Needless to say, this tune has become a great jazz standard and has many ukulele covers on YouTube.  Here’s one  to have some fun with. Click or tap on the next image or link for a listen to some nice strumming.

If you want to try it yourself, you can get a chart from our good friend from “south of the border” (Connecticut/Massachusetts, that is), Dr. Uke.  For a thousand or so other great (and free) uke charts, just Google his website and be impressed! https://www.doctoruke.com/songs.html

And, of course, here is the ultimate ukulele “house” song, this time in the so-called “hapa haole” style!

Click or tap on the next image or link for a real ukulele (and hula) homemade Hawaiian treat! Almost as good as Spam and eggs!

Moving on (ahem, ahem, ahem), the same thing is true with songs about packing—“Pistol Packin’ Mama” just doesn’t strike quite the right chord here and probably is not PC these days. But a ukulele cover of this oldie from the 1950s is just too good to pass up. Click or tap on the next image or link just for fun!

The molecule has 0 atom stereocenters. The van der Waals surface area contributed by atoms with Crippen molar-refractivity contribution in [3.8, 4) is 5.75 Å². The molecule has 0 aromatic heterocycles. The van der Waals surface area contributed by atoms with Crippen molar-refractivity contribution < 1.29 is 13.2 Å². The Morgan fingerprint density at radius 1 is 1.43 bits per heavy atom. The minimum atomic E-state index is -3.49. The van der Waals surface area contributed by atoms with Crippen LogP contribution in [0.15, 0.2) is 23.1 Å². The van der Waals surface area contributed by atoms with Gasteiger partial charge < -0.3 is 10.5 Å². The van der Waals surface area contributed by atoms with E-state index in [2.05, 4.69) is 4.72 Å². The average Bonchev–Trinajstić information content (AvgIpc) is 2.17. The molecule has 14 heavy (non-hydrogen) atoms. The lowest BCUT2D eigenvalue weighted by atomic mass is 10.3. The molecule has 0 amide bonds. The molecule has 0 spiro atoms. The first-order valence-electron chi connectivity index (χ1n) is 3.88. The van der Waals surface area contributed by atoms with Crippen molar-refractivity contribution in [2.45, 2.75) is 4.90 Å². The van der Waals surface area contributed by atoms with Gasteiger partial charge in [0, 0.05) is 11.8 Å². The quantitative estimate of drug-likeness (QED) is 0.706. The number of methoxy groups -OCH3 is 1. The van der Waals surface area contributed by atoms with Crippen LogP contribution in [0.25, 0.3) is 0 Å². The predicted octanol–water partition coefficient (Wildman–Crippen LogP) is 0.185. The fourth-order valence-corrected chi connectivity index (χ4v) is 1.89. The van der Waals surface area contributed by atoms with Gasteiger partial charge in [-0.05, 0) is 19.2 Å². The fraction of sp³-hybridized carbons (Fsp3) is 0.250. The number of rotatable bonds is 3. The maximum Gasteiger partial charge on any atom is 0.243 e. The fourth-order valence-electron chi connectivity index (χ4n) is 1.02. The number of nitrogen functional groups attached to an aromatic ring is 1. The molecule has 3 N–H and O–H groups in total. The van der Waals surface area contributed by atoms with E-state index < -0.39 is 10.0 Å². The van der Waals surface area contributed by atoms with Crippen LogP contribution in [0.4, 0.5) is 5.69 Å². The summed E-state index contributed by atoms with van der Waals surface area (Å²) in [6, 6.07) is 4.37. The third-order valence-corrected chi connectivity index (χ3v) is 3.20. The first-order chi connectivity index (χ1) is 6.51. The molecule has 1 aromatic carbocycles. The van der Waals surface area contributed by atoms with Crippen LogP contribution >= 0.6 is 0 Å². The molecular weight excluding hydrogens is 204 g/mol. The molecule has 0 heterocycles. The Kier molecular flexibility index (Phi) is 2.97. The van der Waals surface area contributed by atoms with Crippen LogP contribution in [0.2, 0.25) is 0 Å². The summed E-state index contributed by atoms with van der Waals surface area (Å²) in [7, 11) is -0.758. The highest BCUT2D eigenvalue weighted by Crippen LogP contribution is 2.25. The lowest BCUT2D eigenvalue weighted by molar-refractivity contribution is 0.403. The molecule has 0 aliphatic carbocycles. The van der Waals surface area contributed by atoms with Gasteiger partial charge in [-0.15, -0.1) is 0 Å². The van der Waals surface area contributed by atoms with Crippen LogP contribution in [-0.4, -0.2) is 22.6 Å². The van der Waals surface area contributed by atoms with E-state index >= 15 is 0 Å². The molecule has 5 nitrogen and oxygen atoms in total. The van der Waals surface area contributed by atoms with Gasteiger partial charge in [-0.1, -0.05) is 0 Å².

I won’t even go near any of the hundreds of “Truck” songs out there.  Oh well, maybe “On the Road Again.”  After all, it is one of our favorites from our Yellow Book. Click or tap on the next link or image for this fun one.   

Enough for tunes; now for ukuleles!  I did a posting a couple of years ago on cigar box ukuleles. Not moving boxes but close, sorta!

But what I did run across in my internet wanderings are a number of ukuleles (and uke cases) made—of all things—cardboard moving boxes!  I can’t vouch for how they compare soundwise to my solid Koa Snowshoe but, here they are!